Spin Cycle

Owls versus loggers. Environmental regulations versus
manufacturing jobs. The war between environmentalists and industry
tycoons seems to be never ending, and with the presidential
election less than a year away, we can only expect the fighting to
intensify. Certainly the manufacturing sector is readying itself
for some cutthroat rhetorical struggles. In fact, industry bigwigs
recently prepared their anti-environmentalism strategy at a
conference hosted by the National Association of Manufacturers
entitled ‘Environmental Issues 2004: How to Get Results in an
Election Year,’ reports Amanda Griscom of Grist
magazine.

‘In general terms, we are hoping to provide our members with an
education about how environmental stories are created and reported,
and how the creation has an effect on the political process in an
election year,’ NAM spokesperson Darren McKinney is quoted as
saying. But it’s clear that the conference’s agenda wasn’t that
na?ve. Take, for example, Frank Maisano from Electric Reliability
Coordinating Council, who spoke on a panel entitled ‘Crafting
Environmental Messages,’ laying out three corporate strategies for
fighting what McKinney calls the ‘Sierra-Club, sky-is-falling
crowd.’ He suggested that the best way to fight pro-environmental
stories is to: simplify the issues, ‘give some easy analogies,’
explain that industry goals will have economic benefits like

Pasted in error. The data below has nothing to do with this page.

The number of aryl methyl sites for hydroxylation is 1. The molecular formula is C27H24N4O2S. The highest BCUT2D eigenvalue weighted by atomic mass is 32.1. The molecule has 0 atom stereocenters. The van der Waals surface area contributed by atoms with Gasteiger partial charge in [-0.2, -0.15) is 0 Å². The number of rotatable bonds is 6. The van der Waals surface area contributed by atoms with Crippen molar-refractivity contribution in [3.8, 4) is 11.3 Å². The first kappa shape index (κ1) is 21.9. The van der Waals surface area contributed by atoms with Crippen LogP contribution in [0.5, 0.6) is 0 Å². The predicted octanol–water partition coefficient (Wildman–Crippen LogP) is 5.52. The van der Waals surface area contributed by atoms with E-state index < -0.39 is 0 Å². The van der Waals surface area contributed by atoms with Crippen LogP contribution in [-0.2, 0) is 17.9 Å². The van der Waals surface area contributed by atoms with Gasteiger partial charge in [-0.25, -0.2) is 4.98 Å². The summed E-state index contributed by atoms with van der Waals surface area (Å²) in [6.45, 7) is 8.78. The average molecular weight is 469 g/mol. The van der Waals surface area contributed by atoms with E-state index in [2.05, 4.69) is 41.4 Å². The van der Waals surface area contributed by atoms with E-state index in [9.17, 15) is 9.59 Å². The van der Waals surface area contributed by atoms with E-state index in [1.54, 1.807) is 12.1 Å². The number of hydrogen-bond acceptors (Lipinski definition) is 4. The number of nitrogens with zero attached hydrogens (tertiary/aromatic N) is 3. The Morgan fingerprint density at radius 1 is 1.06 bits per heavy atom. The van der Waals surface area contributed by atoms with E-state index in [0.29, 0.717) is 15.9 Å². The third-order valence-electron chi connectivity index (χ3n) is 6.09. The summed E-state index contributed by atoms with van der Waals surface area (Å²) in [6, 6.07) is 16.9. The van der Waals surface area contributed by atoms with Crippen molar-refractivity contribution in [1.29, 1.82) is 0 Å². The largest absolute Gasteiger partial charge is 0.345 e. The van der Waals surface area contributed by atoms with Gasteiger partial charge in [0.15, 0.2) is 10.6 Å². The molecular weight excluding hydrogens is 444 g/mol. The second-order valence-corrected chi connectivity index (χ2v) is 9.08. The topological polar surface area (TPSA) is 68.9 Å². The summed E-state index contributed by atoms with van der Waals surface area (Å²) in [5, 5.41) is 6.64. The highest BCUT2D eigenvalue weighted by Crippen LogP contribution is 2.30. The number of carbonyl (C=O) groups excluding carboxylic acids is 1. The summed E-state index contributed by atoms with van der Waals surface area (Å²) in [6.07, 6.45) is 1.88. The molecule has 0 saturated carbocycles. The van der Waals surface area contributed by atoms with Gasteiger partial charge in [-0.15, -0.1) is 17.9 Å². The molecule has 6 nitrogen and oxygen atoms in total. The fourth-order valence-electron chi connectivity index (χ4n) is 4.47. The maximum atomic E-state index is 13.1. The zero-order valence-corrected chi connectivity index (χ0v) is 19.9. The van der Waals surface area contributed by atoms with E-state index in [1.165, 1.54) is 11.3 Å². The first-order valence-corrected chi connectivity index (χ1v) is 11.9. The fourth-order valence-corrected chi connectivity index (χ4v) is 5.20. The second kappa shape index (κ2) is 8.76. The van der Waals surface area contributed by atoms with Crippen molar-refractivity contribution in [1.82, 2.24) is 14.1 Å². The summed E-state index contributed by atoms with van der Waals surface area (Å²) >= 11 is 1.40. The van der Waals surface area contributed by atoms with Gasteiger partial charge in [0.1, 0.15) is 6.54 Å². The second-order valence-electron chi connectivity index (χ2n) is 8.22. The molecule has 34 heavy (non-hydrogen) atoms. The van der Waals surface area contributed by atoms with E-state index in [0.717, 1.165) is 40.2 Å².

creating jobs, and ‘explain that [they] will actually improve the
environment.’

New EPA administrator Mike Leavitt seems to have fallen for this
type of corporate storytelling: he was one of the keynote speakers
at the conference. And to make matters worse, the conference
follows on the heels of a report — ‘Manufacturing in America’ —
released by the Commerce Department, which urges the rollback of
environmental regulations.

Some environmentalists have been diligently trying to counter
industry by forming the Carbon Coalition, a group of 500 activists
urging Democratic candidates to make environmental policy a
priority. However, even if environmental issues are pushed to the
foreground of the political debate, there will still be plenty of
opportunity for anti-enviro ‘experts’ to spin them in the media, as
they try to sell us their simple black-and-white,
nature-versus-money story.
Erica Wetter

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Spin
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